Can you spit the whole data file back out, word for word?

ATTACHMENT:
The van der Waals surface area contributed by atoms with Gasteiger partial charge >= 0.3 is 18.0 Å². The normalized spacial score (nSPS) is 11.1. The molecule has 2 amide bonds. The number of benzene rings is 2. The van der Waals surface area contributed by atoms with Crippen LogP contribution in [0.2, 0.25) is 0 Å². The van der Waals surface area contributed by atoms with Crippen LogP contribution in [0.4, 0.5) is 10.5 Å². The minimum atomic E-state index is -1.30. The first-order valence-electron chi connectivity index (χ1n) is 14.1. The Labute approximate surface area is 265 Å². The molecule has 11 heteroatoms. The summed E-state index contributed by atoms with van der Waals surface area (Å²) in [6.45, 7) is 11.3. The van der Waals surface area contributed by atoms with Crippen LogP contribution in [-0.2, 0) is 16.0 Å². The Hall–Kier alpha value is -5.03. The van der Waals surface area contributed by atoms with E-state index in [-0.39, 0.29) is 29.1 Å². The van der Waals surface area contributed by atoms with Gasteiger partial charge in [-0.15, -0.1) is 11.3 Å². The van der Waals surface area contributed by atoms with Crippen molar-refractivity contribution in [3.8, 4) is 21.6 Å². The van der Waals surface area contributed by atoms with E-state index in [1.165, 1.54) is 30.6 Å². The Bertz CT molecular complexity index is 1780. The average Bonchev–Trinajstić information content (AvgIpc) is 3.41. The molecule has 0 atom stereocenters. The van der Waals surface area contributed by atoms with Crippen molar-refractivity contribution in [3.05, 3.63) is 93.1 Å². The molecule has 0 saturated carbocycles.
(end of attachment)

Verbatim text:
The van der Waals surface area contributed by atoms with Gasteiger partial charge >= 0.3 is 18.0 Å². The normalized spacial score (nSPS) is 11.1. The molecule has 2 amide bonds. The number of benzene rings is 2. The van der Waals surface area contributed by atoms with Crippen LogP contribution in [0.2, 0.25) is 0 Å². The van der Waals surface area contributed by atoms with Crippen LogP contribution in [0.4, 0.5) is 10.5 Å². The minimum atomic E-state index is -1.30. The first-order valence-electron chi connectivity index (χ1n) is 14.1. The Labute approximate surface area is 265 Å². The molecule has 11 heteroatoms. The summed E-state index contributed by atoms with van der Waals surface area (Å²) in [6.45, 7) is 11.3. The van der Waals surface area contributed by atoms with Crippen LogP contribution in [-0.2, 0) is 16.0 Å². The Hall–Kier alpha value is -5.03. The van der Waals surface area contributed by atoms with E-state index in [-0.39, 0.29) is 29.1 Å². The van der Waals surface area contributed by atoms with Gasteiger partial charge in [-0.15, -0.1) is 11.3 Å². The van der Waals surface area contributed by atoms with Crippen molar-refractivity contribution in [3.8, 4) is 21.6 Å². The van der Waals surface area contributed by atoms with E-state index in [1.165, 1.54) is 30.6 Å². The Bertz CT molecular complexity index is 1780. The average Bonchev–Trinajstić information content (AvgIpc) is 3.41. The molecule has 0 atom stereocenters. The van der Waals surface area contributed by atoms with Crippen molar-refractivity contribution in [3.05, 3.63) is 93.1 Å². The molecule has 0 saturated carbocycles.